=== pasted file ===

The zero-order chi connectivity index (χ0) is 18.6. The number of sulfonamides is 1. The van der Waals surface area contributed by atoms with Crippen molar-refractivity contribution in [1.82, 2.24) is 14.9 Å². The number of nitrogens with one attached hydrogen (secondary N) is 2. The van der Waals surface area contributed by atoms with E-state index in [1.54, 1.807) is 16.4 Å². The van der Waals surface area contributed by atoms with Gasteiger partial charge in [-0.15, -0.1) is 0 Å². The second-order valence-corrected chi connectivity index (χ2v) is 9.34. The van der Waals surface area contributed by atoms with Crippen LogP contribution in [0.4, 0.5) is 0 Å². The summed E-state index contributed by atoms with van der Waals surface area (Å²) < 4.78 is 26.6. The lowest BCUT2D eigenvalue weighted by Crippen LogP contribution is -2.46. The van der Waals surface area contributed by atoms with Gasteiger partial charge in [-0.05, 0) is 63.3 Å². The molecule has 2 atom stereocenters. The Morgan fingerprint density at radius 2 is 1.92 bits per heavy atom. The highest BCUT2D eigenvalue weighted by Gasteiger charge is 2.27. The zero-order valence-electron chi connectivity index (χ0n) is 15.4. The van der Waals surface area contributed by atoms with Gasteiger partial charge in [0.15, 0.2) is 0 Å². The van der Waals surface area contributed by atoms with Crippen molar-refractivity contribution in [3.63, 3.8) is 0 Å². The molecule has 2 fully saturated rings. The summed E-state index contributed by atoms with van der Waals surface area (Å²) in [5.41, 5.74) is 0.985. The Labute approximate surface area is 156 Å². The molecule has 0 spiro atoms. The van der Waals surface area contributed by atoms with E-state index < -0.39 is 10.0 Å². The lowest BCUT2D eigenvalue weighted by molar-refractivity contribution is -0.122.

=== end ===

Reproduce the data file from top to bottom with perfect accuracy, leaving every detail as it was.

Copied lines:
The zero-order chi connectivity index (χ0) is 18.6. The number of sulfonamides is 1. The van der Waals surface area contributed by atoms with Crippen molar-refractivity contribution in [1.82, 2.24) is 14.9 Å². The number of nitrogens with one attached hydrogen (secondary N) is 2. The van der Waals surface area contributed by atoms with E-state index in [1.54, 1.807) is 16.4 Å². The van der Waals surface area contributed by atoms with Gasteiger partial charge in [-0.15, -0.1) is 0 Å². The second-order valence-corrected chi connectivity index (χ2v) is 9.34. The van der Waals surface area contributed by atoms with Crippen LogP contribution in [0.4, 0.5) is 0 Å². The summed E-state index contributed by atoms with van der Waals surface area (Å²) < 4.78 is 26.6. The lowest BCUT2D eigenvalue weighted by Crippen LogP contribution is -2.46. The van der Waals surface area contributed by atoms with Gasteiger partial charge in [-0.05, 0) is 63.3 Å². The molecule has 2 atom stereocenters. The Morgan fingerprint density at radius 2 is 1.92 bits per heavy atom. The highest BCUT2D eigenvalue weighted by Gasteiger charge is 2.27. The zero-order valence-electron chi connectivity index (χ0n) is 15.4. The van der Waals surface area contributed by atoms with Gasteiger partial charge in [0.15, 0.2) is 0 Å². The van der Waals surface area contributed by atoms with Crippen molar-refractivity contribution in [3.63, 3.8) is 0 Å². The molecule has 2 fully saturated rings. The summed E-state index contributed by atoms with van der Waals surface area (Å²) in [5.41, 5.74) is 0.985. The Labute approximate surface area is 156 Å². The molecule has 0 spiro atoms. The van der Waals surface area contributed by atoms with E-state index < -0.39 is 10.0 Å². The lowest BCUT2D eigenvalue weighted by molar-refractivity contribution is -0.122.